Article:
A complainant purporting to be a rape victim may not be questioned about their sexual relationship (Section 34L Evidence Act 1929), however questions may be put in cross-examination that relate to the alleged victims recent sexual activities with the person accused.  The trial judge, in particular other circumstances, is reposed with a discretion to allow questions to be put to the witness with respect to sexual activities with persons other than the accused; the exercise of this discretion requires consideration of the principle of averting having complainants subject to humiliation or embarrassment against the interests of justice. This will inevitably require a decision as to the likely probative value of the questioning; whether the answers would go toward proving or disproving a relevant matter at issue.

Can I be convicted on the word of the complainant alone?

In many instances of an alleged rape, the only evidence is that of the victim. These are often called trials that are “oath on oath” as it will require the jury to determine whether to believe the victim or the accused without any corroborating evidence. Formerly, the trial judge would ‘warn’ the jury in directions that it was unsafe to convict an accused person on the uncorroborated evidence of the victim. Due to the nature of many rapes occurring ‘behind closed doors’ and complaints not being made for some time, the legislature determined to remove the direction in Kelleher v The Queen; Section 34L(5) of the Evidence Act still allows for the trial judge to issue the direction where appropriate but it is now no longer required.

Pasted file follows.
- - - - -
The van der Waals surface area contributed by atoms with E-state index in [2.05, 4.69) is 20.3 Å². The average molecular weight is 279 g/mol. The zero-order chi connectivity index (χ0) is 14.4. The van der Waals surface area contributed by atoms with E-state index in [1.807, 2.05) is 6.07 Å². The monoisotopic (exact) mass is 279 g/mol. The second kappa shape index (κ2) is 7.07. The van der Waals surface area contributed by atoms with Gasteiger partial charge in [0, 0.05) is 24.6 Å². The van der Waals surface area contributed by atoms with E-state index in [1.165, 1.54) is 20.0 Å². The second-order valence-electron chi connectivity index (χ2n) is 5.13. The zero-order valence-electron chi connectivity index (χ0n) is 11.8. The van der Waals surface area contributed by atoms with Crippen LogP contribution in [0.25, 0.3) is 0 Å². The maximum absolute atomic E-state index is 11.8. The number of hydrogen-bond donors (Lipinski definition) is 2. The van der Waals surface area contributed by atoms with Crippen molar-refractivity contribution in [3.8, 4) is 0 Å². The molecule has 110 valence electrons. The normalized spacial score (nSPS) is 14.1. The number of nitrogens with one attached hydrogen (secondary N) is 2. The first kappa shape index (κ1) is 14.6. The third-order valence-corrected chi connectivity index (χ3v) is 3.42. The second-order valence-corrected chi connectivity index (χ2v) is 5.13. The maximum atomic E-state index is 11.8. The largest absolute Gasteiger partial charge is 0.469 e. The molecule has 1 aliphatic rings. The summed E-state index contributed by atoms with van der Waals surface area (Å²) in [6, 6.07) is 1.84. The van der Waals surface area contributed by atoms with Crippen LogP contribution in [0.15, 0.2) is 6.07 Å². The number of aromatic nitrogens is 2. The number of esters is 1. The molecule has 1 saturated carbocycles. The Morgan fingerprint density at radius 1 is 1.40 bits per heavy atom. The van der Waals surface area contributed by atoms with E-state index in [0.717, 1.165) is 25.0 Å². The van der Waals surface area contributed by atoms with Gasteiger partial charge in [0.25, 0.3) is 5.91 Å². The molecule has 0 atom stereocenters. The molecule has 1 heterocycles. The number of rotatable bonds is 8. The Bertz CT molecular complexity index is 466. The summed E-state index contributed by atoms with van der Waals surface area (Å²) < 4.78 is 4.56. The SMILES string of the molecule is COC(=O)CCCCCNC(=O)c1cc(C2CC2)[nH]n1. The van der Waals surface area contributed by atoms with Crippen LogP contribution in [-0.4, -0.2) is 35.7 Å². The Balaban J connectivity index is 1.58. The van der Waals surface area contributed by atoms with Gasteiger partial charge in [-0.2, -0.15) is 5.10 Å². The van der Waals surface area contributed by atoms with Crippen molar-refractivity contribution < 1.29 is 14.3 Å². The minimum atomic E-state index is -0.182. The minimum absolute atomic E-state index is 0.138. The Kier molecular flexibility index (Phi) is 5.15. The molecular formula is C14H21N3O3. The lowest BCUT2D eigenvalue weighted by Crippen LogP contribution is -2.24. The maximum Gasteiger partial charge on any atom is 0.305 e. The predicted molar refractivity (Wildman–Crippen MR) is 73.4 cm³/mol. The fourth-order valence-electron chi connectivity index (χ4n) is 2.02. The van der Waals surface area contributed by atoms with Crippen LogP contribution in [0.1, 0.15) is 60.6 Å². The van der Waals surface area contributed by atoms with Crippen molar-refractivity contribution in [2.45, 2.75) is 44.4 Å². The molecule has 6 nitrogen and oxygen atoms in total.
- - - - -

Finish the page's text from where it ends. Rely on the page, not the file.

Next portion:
Is hearsay evidence admissible in rape trials?

Hearsay evidence is, generally, inadmissible; a witness is not permitted to relay statements made by other persons in circumstances where the evidence is adduced to prove the truth of that statement; commonly this could be a witness saying that he heard his wife say that she saw the accused person commit the crime in question. While there are a number of exceptions to the rule against hearsay, rape offences include a further exception. The rule, pursuant to Section 34M(3) of the evidence act allows the Crown to adduce hearsay evidence of the complainant making a complaint or having said some material thing following a sexual assault- known as “recent complaint evidence”. The use of “recent complaint evidence” by a jury is quite limited; it cannot be used to directly prove the truth of the statement made by the witness but rather only as evidence that a complaint was made and relevant to the consistency of the complainant. It can be used to rebut suggestions of “recent invention” of a complaint by the defence.